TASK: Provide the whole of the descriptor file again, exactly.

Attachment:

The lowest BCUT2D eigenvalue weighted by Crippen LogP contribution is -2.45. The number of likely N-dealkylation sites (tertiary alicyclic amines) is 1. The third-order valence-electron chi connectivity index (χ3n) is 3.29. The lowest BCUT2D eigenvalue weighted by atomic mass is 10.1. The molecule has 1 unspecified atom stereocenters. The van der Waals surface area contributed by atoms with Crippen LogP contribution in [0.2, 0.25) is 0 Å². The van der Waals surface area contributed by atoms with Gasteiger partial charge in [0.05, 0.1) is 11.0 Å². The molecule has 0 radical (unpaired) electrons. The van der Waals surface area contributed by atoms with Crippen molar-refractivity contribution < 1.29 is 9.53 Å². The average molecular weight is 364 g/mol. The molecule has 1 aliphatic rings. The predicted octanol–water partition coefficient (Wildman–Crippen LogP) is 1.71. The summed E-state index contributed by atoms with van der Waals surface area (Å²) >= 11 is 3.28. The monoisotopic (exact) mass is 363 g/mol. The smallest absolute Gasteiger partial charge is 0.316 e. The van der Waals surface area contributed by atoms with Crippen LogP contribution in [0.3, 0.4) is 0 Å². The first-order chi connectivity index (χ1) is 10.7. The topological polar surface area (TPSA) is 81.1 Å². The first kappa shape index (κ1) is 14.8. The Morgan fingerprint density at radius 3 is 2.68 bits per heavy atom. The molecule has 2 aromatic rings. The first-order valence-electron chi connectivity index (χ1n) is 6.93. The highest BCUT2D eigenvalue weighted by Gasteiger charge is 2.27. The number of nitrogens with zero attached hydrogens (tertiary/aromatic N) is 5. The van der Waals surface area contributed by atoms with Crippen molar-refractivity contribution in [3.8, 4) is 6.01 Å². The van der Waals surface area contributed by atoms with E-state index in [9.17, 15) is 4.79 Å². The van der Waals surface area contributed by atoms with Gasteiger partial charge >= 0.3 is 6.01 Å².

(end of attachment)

The lowest BCUT2D eigenvalue weighted by Crippen LogP contribution is -2.45. The number of likely N-dealkylation sites (tertiary alicyclic amines) is 1. The third-order valence-electron chi connectivity index (χ3n) is 3.29. The lowest BCUT2D eigenvalue weighted by atomic mass is 10.1. The molecule has 1 unspecified atom stereocenters. The van der Waals surface area contributed by atoms with Crippen LogP contribution in [0.2, 0.25) is 0 Å². The van der Waals surface area contributed by atoms with Gasteiger partial charge in [0.05, 0.1) is 11.0 Å². The molecule has 0 radical (unpaired) electrons. The van der Waals surface area contributed by atoms with Crippen molar-refractivity contribution < 1.29 is 9.53 Å². The average molecular weight is 364 g/mol. The molecule has 1 aliphatic rings. The predicted octanol–water partition coefficient (Wildman–Crippen LogP) is 1.71. The summed E-state index contributed by atoms with van der Waals surface area (Å²) >= 11 is 3.28. The monoisotopic (exact) mass is 363 g/mol. The smallest absolute Gasteiger partial charge is 0.316 e. The van der Waals surface area contributed by atoms with Crippen LogP contribution in [0.3, 0.4) is 0 Å². The first-order chi connectivity index (χ1) is 10.7. The topological polar surface area (TPSA) is 81.1 Å². The first kappa shape index (κ1) is 14.8. The Morgan fingerprint density at radius 3 is 2.68 bits per heavy atom. The molecule has 2 aromatic rings. The first-order valence-electron chi connectivity index (χ1n) is 6.93. The highest BCUT2D eigenvalue weighted by Gasteiger charge is 2.27. The number of nitrogens with zero attached hydrogens (tertiary/aromatic N) is 5. The van der Waals surface area contributed by atoms with Crippen molar-refractivity contribution in [3.8, 4) is 6.01 Å². The van der Waals surface area contributed by atoms with E-state index in [9.17, 15) is 4.79 Å². The van der Waals surface area contributed by atoms with Gasteiger partial charge >= 0.3 is 6.01 Å².